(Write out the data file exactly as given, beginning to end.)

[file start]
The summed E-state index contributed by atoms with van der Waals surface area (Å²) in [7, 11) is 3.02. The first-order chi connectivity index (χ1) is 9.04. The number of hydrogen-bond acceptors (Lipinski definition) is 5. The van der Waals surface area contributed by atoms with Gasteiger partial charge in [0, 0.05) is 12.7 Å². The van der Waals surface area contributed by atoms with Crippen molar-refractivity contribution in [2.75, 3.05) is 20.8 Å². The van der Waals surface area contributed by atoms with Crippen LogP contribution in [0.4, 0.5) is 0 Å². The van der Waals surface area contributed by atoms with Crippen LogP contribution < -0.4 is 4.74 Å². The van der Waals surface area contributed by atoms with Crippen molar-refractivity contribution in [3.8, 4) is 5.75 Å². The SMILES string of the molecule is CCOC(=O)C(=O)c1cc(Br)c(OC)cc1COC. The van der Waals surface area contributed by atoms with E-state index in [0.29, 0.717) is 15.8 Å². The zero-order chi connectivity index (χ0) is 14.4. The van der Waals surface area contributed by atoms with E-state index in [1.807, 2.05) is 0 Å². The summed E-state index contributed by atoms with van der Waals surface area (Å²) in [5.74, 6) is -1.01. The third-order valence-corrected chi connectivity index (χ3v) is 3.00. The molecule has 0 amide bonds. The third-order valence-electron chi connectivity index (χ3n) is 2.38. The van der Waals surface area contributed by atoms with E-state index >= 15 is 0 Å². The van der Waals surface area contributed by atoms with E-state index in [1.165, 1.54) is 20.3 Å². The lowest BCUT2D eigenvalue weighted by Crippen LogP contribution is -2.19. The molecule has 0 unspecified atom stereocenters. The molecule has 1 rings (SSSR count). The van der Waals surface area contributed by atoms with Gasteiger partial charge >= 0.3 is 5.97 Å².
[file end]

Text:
The summed E-state index contributed by atoms with van der Waals surface area (Å²) in [7, 11) is 3.02. The first-order chi connectivity index (χ1) is 9.04. The number of hydrogen-bond acceptors (Lipinski definition) is 5. The van der Waals surface area contributed by atoms with Gasteiger partial charge in [0, 0.05) is 12.7 Å². The van der Waals surface area contributed by atoms with Crippen molar-refractivity contribution in [2.75, 3.05) is 20.8 Å². The van der Waals surface area contributed by atoms with Crippen LogP contribution in [0.4, 0.5) is 0 Å². The van der Waals surface area contributed by atoms with Crippen LogP contribution < -0.4 is 4.74 Å². The van der Waals surface area contributed by atoms with Crippen molar-refractivity contribution in [3.8, 4) is 5.75 Å². The SMILES string of the molecule is CCOC(=O)C(=O)c1cc(Br)c(OC)cc1COC. The van der Waals surface area contributed by atoms with E-state index in [0.29, 0.717) is 15.8 Å². The zero-order chi connectivity index (χ0) is 14.4. The van der Waals surface area contributed by atoms with E-state index in [1.807, 2.05) is 0 Å². The summed E-state index contributed by atoms with van der Waals surface area (Å²) in [5.74, 6) is -1.01. The third-order valence-corrected chi connectivity index (χ3v) is 3.00. The molecule has 0 amide bonds. The third-order valence-electron chi connectivity index (χ3n) is 2.38. The van der Waals surface area contributed by atoms with E-state index >= 15 is 0 Å². The van der Waals surface area contributed by atoms with E-state index in [1.165, 1.54) is 20.3 Å². The lowest BCUT2D eigenvalue weighted by Crippen LogP contribution is -2.19. The molecule has 0 unspecified atom stereocenters. The molecule has 1 rings (SSSR count). The van der Waals surface area contributed by atoms with Gasteiger partial charge >= 0.3 is 5.97 Å².